Fall of Khartoum was the conquest of Egyptian held Khartoum by the Mahdist forces led by Muhammad Ahmad. After a siege of almost a year from 13 March, 1884, to 26 January, 1885 the Mahdist army stormed the city.
Gordon’s plight excited great concern in the British press, and even Queen Victoria intervened on his behalf. The government ordered him to return, but Gordon refused, saying he was honour-bound to defend the city. By July 1884, Gladstone reluctantly agreed to send an expedition to Khartoum. The expedition, led by Sir Garnet Wolseley, took several months to organise and only entered Sudan in January 1885, but by then the situation of the besieged had become desperate, with food supplies running low, many inhabitants dying of hunger and the defenders’ morale at its lowest.
The relief expedition was attacked at Abu Klea on 17 January, and two days later at Abu Kru. Though their square was broken at Abu Klea, the British managed to repel the Mahdists. The Mahdi, hearing of the British advance, decided to press the attack on Khartoum. On the night of January 25–26, an estimated 50,000 Mahdists attacked the city wall just before midnight. The Mahdists took advantage of the low level of the Nile, actually crossing it on foot, and rushed around the wall on the shores of the river and into the town.
The details of the final assault are vague, but it is said that by 3:30 am, the Mahdists managed to concurrently outflank the city wall at the low end of the Nile while another force, led by Al Nujumi, broke down the Massalamieh Gate despite taking some casualties from mines and barbed wire obstacles laid out by Gordon’s men. The entire garrison, physically weakened by starvation, offered only patchy resistance and were slaughtered to the last man within a few hours, as were 4,000 of the town’s inhabitants, while many others were carried into slavery.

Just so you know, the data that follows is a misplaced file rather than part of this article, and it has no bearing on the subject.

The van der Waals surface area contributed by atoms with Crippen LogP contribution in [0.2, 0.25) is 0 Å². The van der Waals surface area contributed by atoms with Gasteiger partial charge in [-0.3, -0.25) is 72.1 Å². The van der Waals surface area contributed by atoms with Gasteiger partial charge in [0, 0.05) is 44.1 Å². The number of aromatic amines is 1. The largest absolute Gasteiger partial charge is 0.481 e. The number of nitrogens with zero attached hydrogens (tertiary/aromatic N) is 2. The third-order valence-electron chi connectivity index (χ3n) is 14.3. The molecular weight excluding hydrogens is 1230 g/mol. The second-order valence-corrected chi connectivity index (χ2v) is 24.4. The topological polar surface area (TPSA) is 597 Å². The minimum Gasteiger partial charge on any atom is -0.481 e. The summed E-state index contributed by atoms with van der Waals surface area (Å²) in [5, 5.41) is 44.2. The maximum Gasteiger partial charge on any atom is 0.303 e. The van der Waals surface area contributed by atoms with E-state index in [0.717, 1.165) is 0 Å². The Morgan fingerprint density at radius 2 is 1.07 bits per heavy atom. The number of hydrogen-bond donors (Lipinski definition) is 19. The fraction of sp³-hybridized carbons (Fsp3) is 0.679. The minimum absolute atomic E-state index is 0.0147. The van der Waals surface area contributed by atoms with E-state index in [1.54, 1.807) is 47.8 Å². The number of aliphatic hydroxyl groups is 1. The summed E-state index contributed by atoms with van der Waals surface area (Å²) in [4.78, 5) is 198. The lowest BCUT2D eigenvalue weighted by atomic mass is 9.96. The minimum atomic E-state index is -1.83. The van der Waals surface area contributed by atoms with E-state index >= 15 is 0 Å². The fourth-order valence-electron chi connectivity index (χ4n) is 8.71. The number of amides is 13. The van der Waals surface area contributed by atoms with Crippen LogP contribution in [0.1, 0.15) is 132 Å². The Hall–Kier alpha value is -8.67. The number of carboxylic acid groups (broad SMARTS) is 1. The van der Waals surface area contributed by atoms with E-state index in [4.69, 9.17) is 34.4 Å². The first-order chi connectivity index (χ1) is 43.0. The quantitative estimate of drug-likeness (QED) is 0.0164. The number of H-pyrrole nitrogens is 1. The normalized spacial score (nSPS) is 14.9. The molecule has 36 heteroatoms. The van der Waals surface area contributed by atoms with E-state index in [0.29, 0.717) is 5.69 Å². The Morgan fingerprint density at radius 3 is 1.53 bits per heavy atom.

Accounts differ as to how Gordon was killed. According to one version, when Mahdist warriors broke into the governor’s palace, Gordon came out in full uniform, and, after disdaining to fight, he was speared to death in defiance of the orders of the Mahdi, who had wanted him captured alive. In another version, Gordon was recognised by Mahdists while making for the Austrian consulate and shot dead in the street. The most detailed account of his death was given by his bodyguard Khaleel Aga Orphali when he was debriefed by English officers in 1898, after the reconquest by Kitchener. According to Orphali, Gordon died fighting on the stairs leading from the first floor of the west wing of the palace to ground level where the attackers stood. He got seriously wounded by a spear that hit him in the left shoulder. Together with Orphali Gordon fought on with his pistol and sword and was hit by another spear.
“With his life’s blood pouring from his breast […] he fought his way step by step, kicking from his path the wounded and dead dervishes […] and as he was passing through the doorway leading into the courtyard, another concealed dervish almost severed his right leg with a single blow.”